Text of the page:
Bagel Bites and the Law: Does Pennsylvania’s Constitution Really Prohibit No Excuse Mail In Voting?

Trust me, in a minute this will all make sense.

In this election made bitter by a President who refuses to concede, despite needing to win futile challenges in multiple states, the vote in Pennsylvania is among the most contested. The Trump Team is galled that late night counting of mail in ballots erased a 600,000+ vote lead Trump and they refuse to believe it was fair.

Since the election at least 31 lawsuits have been filed challenging Pennsylvania’s election. Most have already been dismissed or withdrawn. The one gathering the most attention involved Rudy Giuliani presenting bumbling arguments to a Federal District Court before being smacked down by a lifelong Republican judge. The case was then appealed to the Third Circuit, where a Trump appointed judge writing for a unanimous panel of Republican appointed judges, again smacking down the case.

Garnering not quite the attention is a case filed in Pennsylvania Court captioned Kelly v. Pennsylvania. The “Kelly” is United States Representative Mike Kelly, an ultra-conservative Republican previously most known for his whacky Deep State conspiracy theories and mocking now President Elect Biden’s stutter.

Almost three weeks after the election, on November 21st, Kelly filed this lawsuit claiming Pennsylvania’s statute expanding absentee voting to allow no excuse mail in voting violates the Pennsylvania Constitution. As a remedy Kelly demanded that the Court order all mail in ballots to be invalidated, or in the alternative, that the entire election be invalidated, with the Court ordering that the selection of the State’s electors be thrown into the State’s Republican controlled legislature.

This statute was not passed in response to Covid. Pennsylvania’s Governor, Tom Wolf, signed it into law on October 31, 2019, over a year before the election. Representative Kelly chose to ignore its supposed enactment in violation of the Pennsylvania Constitution, for over a year, until after this election, and after it was clear Biden won the State of Pennsylvania.

That delay proved fatal to his case. Last night the Pennsylvania Supreme Court struck down the lawsuit (read the decision here). The Pennsylvania Supreme Court was properly appalled that Representative Kelly demonstrated “unmistakeable” lack of due diligence in sitting on the issue for over a year and waiting to bring this claim only after millions of Pennsylvania citizens voted in good faith reliance on the existing law of the state.

This decision, rooted in the equitable doctrine of laches (lacking of diligence in asserting a claim loses the claim, particularly when the lack of diligence prejudices the rights of others) did not address the substantive question of whether the statute violates the Pennsylvania Constitution. I shall attempt to explain why I believe it does not, and (I promise) it does involve Bagel Bites.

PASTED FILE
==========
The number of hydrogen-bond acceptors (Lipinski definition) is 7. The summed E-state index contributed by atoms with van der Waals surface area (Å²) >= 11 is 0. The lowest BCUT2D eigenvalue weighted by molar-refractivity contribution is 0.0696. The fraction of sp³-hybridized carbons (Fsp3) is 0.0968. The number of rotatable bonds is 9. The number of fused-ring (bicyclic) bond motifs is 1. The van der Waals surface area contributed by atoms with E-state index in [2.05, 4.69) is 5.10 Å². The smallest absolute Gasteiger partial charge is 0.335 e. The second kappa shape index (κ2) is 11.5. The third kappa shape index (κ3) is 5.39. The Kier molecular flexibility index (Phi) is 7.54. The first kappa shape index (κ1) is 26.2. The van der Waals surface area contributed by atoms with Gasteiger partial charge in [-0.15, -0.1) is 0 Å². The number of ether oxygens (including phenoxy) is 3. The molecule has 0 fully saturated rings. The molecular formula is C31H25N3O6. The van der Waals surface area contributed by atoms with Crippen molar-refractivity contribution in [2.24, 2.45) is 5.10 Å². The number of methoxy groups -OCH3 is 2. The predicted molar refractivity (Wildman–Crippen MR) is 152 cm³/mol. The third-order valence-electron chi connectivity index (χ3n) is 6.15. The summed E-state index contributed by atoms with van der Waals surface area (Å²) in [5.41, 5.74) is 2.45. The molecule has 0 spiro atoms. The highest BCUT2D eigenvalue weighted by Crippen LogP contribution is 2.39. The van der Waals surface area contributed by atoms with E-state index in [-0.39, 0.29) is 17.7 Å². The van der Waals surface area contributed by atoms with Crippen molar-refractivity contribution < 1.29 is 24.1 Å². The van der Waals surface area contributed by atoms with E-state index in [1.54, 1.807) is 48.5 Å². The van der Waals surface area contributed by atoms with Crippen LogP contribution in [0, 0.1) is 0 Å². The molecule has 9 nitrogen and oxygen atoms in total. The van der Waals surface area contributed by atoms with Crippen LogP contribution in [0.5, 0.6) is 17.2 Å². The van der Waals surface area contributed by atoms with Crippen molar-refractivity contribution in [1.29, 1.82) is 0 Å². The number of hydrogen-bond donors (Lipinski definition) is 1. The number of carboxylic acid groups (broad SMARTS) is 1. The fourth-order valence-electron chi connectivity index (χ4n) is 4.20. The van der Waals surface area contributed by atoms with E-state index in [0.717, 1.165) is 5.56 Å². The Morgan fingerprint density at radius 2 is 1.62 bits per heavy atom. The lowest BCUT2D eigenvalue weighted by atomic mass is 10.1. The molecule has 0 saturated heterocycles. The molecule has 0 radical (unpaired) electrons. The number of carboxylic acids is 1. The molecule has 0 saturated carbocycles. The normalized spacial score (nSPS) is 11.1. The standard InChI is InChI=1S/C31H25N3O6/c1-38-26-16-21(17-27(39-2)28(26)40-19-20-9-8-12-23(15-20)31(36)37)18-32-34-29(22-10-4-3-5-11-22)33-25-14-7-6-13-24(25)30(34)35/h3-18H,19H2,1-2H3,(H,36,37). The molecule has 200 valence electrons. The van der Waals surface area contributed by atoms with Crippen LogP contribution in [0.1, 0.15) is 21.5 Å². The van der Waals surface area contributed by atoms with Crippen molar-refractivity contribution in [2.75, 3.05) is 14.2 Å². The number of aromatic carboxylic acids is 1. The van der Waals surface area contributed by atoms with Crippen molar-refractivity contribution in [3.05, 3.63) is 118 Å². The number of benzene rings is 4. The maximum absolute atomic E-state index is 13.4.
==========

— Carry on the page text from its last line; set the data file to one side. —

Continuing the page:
In his complaint Kelly cites Article VII, Section 14(a) of the Pennsylvania Constitution as allowing only four classes of voters to vote absentee, or by mail. Let’s take a close look to that provision to see what it actually says, and does not say (note: in this provision “electors” is the word used for “voters”).

Under the interpretation advanced by Kelly this provision of the Constitution restricts voting remotely to four classes of people:

1. Those whose business or duties require them to be somewhere else.

2. Those with illness or disability making them unable to go to the polls.

3. Those whose religion observances interfere with voting at the polls.

4. County employees whose election duties preclude them from voting at the polls.

But does this provision really say what Kelly says it says? I don’t think it does. On its face it is not a statement of what the legislature can provide for, but rather a statement of what the legislature must provide for. It limits the discretion of the legislature only in the following way: The legislature shall not fail to provide a means for those four classes of people to vote remotely. Stating that the legislature must provide that floor of options for voters does not mean that the legislature cannot do more.

A metaphor may help with this. I am responsible for doing the grocery shopping in our household. My wife hands me a grocery list with four items on it, milk, bread, potato and frozen peas. She tells me, “when you to the grocery you shall get these items.” I go to the grocery store and I pick up all four items she ordered, but I also pick up Bagel Bites (because I like them). Now we have a very simple question. By adding Bagel Bites to my shopping cart did I violate the directive given me by my wife? I think not.

Indeed, when I get home and my wife unpacks the shopping bag she sees the Bagel Bites, and she says, “I didn’t tell you to get these.” To which I respond, “you didn’t tell me not to either.” [Note: this exact conversation has occurred in our home].

In addition to the Bagel Bite metaphor, I believe my interpretation is supported by Article VII, Section 4 of the Pennsylvania Constitution which states:

This provision is a broad grant of authority to the legislature to prescribe law allowing “ballot or by such other method” so long as secrecy is preserved. It’s the equivalent of my wife saying, “I don’t care what you get at the store so long as you get these four things.”

That’s my conclusion, and I recommend Representative Kelly go buy some Bagel Bites and stuff them in his “Deep State.”

Retired lawyer & Army vet in The Villages of Florida. Lifelong: Republican (pre-Trump), Constitution buff, science nerd & dog lover. Twitter: @KeithDB80